Neil Nelson (Featured photo) Lloyd Reshard Jr. and Kyaunnee Richardson pictured above.
Photo Courtesy of Orchestra Miami
By MICHELLE HOLLINGER
Kyaunnee Richardson, Neil Nelson and Lloyd Reshard Jr. are adding a dose of color to opera. The trio of African-American opera singers are being featured in performances of Mozart’s The Magic Flute at Miami’s Scottish Rite Masonic Temple.
Orchestra Miami’s Artistic Director Elaine Rinaldi said Nelson brought the significance to her attention. “He said something that blew my mind. He thanked me for having so many people of color in the cast. He said usually when he goes into an opera rehearsal, he is the only black person there, and he was so grateful and happy to see that in our company, we cast by voices, not by color of skin.”
The production will be fully staged by Emmy award winning director David Grabarkewitz and conducted by Rinaldi, with costumes designed by Marina Pareja.
The South Florida Times caught up with Richardson and Reshard to find out when they fell in love with the genre and where they see their careers going.
SFT: When did you fall in love with opera?
Kyaunnee Richardson: Music was always playing around my house from classical music such as Handel’s Messiah and Tchaikovsky’s The Nutcracker during Christmas time to classic Disney to gospel. I fell in love with opera around the age of 14 and 15 years old. It was at that time I discovered Phantom of the Opera and became completely obsessed by it. I know a lot of diehard opera fans will say that Phantom is not an opera. However, I discovered that as I read the book it introduced me into the world of opera.
Lloyd Reshard Jr.: I have two distinct moments that solidified my passion for opera. First, was my incredibly giving first voice teacher, Mary Ann Friedman. She introduced me to opera in 10th Grade, teaching me my first aria, O Isis und Osiris from Die Zauberflöte
(The Magic Flute)! Second, was a touring Russian production of Verdi’s Aida that performed in my small suburban town of Niceville, FL, where I am from and currently live.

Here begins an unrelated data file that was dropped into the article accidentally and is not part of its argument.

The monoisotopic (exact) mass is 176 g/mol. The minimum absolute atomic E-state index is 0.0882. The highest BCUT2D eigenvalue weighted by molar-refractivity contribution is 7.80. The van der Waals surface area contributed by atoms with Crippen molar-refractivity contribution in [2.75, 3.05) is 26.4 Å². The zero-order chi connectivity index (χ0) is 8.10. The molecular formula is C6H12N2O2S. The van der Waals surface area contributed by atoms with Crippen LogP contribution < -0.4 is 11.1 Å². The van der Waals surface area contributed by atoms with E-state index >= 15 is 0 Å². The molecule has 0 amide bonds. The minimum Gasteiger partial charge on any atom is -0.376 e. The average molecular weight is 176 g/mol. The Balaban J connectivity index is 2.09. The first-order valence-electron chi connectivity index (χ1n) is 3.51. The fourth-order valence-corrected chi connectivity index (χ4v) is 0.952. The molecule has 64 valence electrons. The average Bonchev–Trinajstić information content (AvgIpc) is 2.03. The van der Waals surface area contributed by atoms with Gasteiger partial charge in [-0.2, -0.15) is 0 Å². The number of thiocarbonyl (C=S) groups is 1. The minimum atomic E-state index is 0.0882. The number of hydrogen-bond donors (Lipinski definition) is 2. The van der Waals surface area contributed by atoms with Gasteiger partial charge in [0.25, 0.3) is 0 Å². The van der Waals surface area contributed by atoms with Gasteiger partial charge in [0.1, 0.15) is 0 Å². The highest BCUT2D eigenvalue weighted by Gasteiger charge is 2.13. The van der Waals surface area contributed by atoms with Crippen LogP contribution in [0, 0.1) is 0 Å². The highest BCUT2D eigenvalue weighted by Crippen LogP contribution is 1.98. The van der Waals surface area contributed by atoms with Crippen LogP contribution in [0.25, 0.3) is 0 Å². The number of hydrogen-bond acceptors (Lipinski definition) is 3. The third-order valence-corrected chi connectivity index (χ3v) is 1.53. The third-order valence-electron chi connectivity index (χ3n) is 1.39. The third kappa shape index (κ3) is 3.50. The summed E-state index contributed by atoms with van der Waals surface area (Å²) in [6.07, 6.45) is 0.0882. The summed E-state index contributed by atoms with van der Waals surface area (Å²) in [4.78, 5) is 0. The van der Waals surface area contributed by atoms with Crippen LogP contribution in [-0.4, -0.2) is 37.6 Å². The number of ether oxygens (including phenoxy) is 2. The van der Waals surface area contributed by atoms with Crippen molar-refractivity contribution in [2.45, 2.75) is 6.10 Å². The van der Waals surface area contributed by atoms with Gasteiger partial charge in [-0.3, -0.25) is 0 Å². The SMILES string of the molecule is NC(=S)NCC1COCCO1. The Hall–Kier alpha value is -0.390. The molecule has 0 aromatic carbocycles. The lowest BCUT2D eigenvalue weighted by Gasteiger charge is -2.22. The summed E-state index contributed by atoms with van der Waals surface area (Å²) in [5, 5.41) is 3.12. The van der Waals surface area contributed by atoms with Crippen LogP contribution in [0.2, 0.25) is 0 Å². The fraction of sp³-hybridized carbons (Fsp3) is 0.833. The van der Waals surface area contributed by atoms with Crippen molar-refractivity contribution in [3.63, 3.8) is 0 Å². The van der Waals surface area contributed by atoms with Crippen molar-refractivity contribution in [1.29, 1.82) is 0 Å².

SFT: How old were you when you discovered that you had “that voice”?
Kyaunnee Richardson: According to my mother, I have been singing since the age of two. I knew I could sing. I remember the kids in my choir commenting on how I had a strong and powerful voice..
Lloyd: LOL! I laugh because at nearly 35 years old, I feel like I am just discovering my true operatic voice and developing a relationship with it.
I have sung in choruses, solos and ensembles since I was in the 8th grade and I remember standing out in middle school because I was the only one in my 8th grade class that could sing the low G in Carol of the Bells.
SFT: How does it feel to be an African-American in a historically white genre?
Kyaunnee Richardson: When one looks at an African American particularly in the area of music, we will have people say he will be an R&B artist, gospel singer, pop singer but never an opera singer. I chose the path to be an opera singer because… I wanted to do something different.
LLOYD: I will say that my passion for opera pushed me into it long before I even thought about being an opera singer of color. I must thank the trailblazers who paved the way long before I began: Paul Robeson, Leontyne Price, “Black Patti,” Marian Anderson…I have never met
them but they are literally responsible for me even having the luxury and freedom to fall in love with opera without race being a factor.
Why should African Americans get into opera?
KYAUNNEE RICHARDSON: I think African Americans should get into opera and classical music in general so that they can discover another world of music. I believe this art form makes one think better, it makes one more creative and it’s challenging, dignified and noble. And most importantly, one gets to use their unlimited imagination.
LLOYD: My passion for opera came because I was exposed to it. If you have never been to an opera before, you owe it to yourself to experience something new. Also, never underestimate the power of live performance! In this digital age, it’s one thing to listen to your favorite music in earbuds or in the car but to hear an un-amplified voice over an orchestra of 20+ instruments in the same acoustic space you’re in is something most have no context with which to compare. If anything, it will be memorable! That is the power of live performance.
IF YOU GO:
WHAT: Mozart’s The Magic Flute
WHEN: May 11 at 8 p.m. and May 13 at 2 p.m.
WHERE: Miami’s Scottish Rite Temple, located at 471 NW 3rd Street in Miami
COST: Advanced purchase tickets, $20 – $60. Seniors and military personnel receive 15 percent off. At the door, tickets are $25-$65.
CONTACT: For more information, email firstname.lastname@example.org, call 305-274-2103 or visit www.OrchestraMiami.org